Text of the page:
How a hug sparked debate on race and forgiveness

How a hug sparked debate on race and forgiveness

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Media captionBrandt Jean embraces his brother’s killer in court

A striking display of compassion from the brother of a murder victim to his killer was, to some, a heart-wrenching example of empathy. But to others, it was a painful example of African Americans forced to respond to acts of violence with understanding, writes Barrett Holmes Pitner.

On Wednesday, former Dallas police officer Amber Guyger, 31, who is white, was sentenced to 10 years in prison for the murder of her neighbour Botham Jean, who was black. She will be eligible for parole in 5 years.

Guyger’s conviction was seen as a moment of justice for many observers since it is still relatively rare for police officers to be convicted of unlawful killings in America, yet many onlookers also thought her sentence was too lenient. However, the true shock occurred as Guyger received a profound – and controversial – amount of compassion from her victim’s family and the judge.

Following Guyger’s sentencing, Jean’s 18-year-old brother Brandt took the stand and said “I forgive you” and “I love you as a person and I don’t wish anything bad on you,” before leaving the stand so that he could embrace Guyger.

Their hug lasted nearly a minute as those in the courtroom openly wept from this stunning show of compassion.

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Amber Guyger is escorted from the courtroom after being found guilty on Tuesday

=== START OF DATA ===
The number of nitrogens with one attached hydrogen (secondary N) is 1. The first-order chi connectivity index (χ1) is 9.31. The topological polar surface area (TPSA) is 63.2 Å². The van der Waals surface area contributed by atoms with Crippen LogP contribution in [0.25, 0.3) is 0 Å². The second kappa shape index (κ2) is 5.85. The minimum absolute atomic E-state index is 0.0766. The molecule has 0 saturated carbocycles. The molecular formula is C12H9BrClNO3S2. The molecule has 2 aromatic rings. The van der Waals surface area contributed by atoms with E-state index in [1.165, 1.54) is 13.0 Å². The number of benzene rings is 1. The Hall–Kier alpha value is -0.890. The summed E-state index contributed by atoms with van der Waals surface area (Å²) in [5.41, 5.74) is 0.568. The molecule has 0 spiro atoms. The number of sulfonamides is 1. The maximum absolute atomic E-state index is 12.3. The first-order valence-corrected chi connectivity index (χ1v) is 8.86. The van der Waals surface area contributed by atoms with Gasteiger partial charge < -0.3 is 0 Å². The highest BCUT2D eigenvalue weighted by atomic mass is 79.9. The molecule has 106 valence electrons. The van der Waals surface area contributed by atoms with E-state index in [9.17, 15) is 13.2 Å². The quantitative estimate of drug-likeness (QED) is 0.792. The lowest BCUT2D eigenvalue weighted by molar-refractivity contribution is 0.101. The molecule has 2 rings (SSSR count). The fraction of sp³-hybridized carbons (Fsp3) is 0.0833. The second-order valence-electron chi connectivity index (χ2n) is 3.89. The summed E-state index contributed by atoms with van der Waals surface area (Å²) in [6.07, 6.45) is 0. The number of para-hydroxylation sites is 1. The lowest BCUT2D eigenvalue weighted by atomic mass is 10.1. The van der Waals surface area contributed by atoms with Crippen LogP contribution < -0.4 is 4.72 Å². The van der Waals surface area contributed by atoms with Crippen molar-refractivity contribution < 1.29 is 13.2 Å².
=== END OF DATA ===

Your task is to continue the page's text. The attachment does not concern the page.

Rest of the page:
Some seasoned court commentators described it as the most powerful moment they had ever seen in a courtroom. And it generated headlines all around the world.

After Guyger and Brandt Jean’s embrace, Judge Tammy Kemp, who is black, left her judge’s bench and also embraced Guyger. Kemp gave Guyger a Bible and the two of them prayed together before Guyger was led away from the courtroom.

In most situations, compassion and empathy do not prompt heated debates, but in the US, the actions of Brandt Jean and Judge Kemp have rekindled a complex conversation about race and inequality. Some observers celebrated the humanity on display in the courtroom, and others questioned if it is just for African Americans to repeatedly take the moral high ground without an exception of reciprocity across America’s racial divide.

Frequently, African American communities have responded to terror by expressing compassion and forgiveness to the perpetrators of terror, and have often invoked their Christian faith as the ideological foundation for their acts of forgiveness.

Following the attack on Emanuel AME Church in Charleston, South Carolina by Dylann Roof on 17 June, 2015 that killed nine African American parishioners, the family members of the victims also told Roof that they forgave him. Roof has never admitted any remorse for his killings.

Despite the clear religious overtones of the victim’s families actions, Justin Hansford, the executive director of the Thurgood Marshall Civil Rights Center at Howard Law, contends that the culture of forgiveness that emanates from America’s black community derives from the US never condoning black anger when directed towards white Americans.

“We see the black community take the moral high ground because you don’t get the right to be angry with white people in America. If you’re angry it is seen as unjustified,” says Hansford.

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Delores Qualls prays with visitors in front of the Emanuel AME Church on the one-month anniversary of the July 2015 mass shooting in Charleston, South Carolina

American culture has historically depicted slave rebellions as unwarranted acts of black aggression against white Americans, and as the black community has pursued freedom and equality there has always been a profound debate about the level of anger black America can constructively express towards white America.

Titans of the black intelligentsia have long debated various approaches for black equality and the best ways to channel and express black anger. During the civil rights struggle of the 1960s, the conflicting philosophies of Martin Luther King Jr. and Malcolm X highlighted this tension.